March 26 (Bloomberg) -- Egypt sold 4 billion Egyptian pounds ($663 million) in treasury bonds and surpassed its monthly fundraising goal for the first time since political unrest started last year. The nation’s dollar bonds rose.
The North African country’s government accepted bids for 2 billion pounds each of three- and five-year bonds, according to central bank data on Bloomberg. It paid average yields of 16.25 percent 16.69 percent, respectively, compared with 16.36 percent and 16.78 percent at an auction of similar-maturity notes two weeks ago. The mid yield on the securities in the secondary market was at 16.075 percent and 16.525 percent, respectively.
The sale allowed the government to exceed its 51.5 billion-pound debt sale goal in March by almost 8 percent, after falling 23 percent short of the 118.5 billion pounds it targeted in the first two months of the year, according to finance ministry data. In all, the finance ministry raised 147 billion pounds out of the 170 billion it sought this quarter because of rising borrowing costs. Yields soared by more than 2 percentage points on nine-month and one-year securities since October.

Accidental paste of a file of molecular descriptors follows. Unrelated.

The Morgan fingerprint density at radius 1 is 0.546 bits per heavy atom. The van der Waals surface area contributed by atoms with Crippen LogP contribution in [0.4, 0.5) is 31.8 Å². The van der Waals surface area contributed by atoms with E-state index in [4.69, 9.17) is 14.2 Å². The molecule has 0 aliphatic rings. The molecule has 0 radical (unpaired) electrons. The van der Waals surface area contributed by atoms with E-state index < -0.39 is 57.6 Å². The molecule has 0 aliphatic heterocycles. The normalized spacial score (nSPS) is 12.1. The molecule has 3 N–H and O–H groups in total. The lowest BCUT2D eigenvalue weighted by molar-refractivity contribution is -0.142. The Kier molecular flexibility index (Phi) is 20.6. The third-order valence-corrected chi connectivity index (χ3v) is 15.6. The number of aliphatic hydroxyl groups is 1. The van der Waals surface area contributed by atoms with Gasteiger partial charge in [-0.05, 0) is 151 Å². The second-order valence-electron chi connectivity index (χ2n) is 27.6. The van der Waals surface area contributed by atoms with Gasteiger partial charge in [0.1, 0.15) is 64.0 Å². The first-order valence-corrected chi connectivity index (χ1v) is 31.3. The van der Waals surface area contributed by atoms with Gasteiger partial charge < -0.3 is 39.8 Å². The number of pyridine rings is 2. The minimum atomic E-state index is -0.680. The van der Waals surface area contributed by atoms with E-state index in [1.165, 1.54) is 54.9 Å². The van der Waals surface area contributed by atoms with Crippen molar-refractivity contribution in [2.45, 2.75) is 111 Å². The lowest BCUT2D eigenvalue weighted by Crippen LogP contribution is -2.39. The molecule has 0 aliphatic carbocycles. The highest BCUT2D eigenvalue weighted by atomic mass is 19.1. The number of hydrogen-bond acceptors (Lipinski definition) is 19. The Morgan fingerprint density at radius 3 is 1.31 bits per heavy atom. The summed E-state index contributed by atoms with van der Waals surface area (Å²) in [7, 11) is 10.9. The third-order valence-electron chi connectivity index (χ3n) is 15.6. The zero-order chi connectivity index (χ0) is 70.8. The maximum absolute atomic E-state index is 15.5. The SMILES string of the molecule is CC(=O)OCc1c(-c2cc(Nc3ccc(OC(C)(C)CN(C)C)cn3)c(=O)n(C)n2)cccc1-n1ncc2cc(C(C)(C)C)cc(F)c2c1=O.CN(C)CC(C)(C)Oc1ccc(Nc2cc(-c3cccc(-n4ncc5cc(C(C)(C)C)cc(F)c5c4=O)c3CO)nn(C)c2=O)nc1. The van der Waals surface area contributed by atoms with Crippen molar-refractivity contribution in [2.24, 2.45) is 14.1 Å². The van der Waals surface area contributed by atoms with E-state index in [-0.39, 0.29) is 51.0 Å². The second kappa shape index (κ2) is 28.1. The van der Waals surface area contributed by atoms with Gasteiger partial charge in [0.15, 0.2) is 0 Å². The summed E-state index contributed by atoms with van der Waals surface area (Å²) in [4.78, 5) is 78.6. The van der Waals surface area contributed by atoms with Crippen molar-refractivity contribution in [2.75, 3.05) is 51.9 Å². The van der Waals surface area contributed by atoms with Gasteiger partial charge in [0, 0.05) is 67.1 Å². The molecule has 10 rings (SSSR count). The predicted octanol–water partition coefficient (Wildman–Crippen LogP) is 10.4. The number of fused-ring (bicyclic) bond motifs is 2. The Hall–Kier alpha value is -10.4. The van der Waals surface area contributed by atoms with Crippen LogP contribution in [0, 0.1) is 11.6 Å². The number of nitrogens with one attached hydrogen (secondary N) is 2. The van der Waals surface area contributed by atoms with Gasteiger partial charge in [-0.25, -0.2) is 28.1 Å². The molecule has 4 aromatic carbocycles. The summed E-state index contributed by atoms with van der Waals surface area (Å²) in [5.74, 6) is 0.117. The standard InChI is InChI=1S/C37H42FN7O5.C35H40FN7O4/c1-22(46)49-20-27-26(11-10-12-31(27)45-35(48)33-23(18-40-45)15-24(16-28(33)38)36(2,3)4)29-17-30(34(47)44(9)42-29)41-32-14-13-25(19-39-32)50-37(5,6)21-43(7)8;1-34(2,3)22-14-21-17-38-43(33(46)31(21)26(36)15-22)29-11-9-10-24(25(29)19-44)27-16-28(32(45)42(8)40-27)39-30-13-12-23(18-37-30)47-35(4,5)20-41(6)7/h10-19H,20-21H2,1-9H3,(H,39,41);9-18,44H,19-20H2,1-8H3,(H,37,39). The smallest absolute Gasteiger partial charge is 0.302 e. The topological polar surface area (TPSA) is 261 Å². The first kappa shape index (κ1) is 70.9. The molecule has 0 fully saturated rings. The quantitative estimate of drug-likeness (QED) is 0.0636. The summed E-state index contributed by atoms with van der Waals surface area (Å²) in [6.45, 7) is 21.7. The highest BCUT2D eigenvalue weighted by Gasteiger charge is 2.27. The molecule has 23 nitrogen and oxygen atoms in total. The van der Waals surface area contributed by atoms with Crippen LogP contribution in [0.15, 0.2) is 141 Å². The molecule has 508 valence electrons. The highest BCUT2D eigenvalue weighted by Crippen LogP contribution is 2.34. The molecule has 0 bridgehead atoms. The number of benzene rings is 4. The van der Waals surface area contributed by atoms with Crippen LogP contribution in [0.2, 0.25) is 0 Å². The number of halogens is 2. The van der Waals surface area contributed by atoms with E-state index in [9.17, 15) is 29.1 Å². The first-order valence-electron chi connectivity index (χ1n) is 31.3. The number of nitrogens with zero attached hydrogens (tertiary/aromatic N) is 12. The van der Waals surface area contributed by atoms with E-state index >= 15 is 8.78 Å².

The central bank on March 20 reduced the local-currency reserve requirement for banks by two percentage points to 12 percent to help “ease credit conditions in the market.”
The yield on the country’s 5.75 percent dollar bonds due April 2020 fell less than one basis point to 6.38 percent at 3:22 p.m. in Cairo, according to prices compiled by Bloomberg. The Egyptian pound lost 0.1 percent to 6.0367 a dollar.
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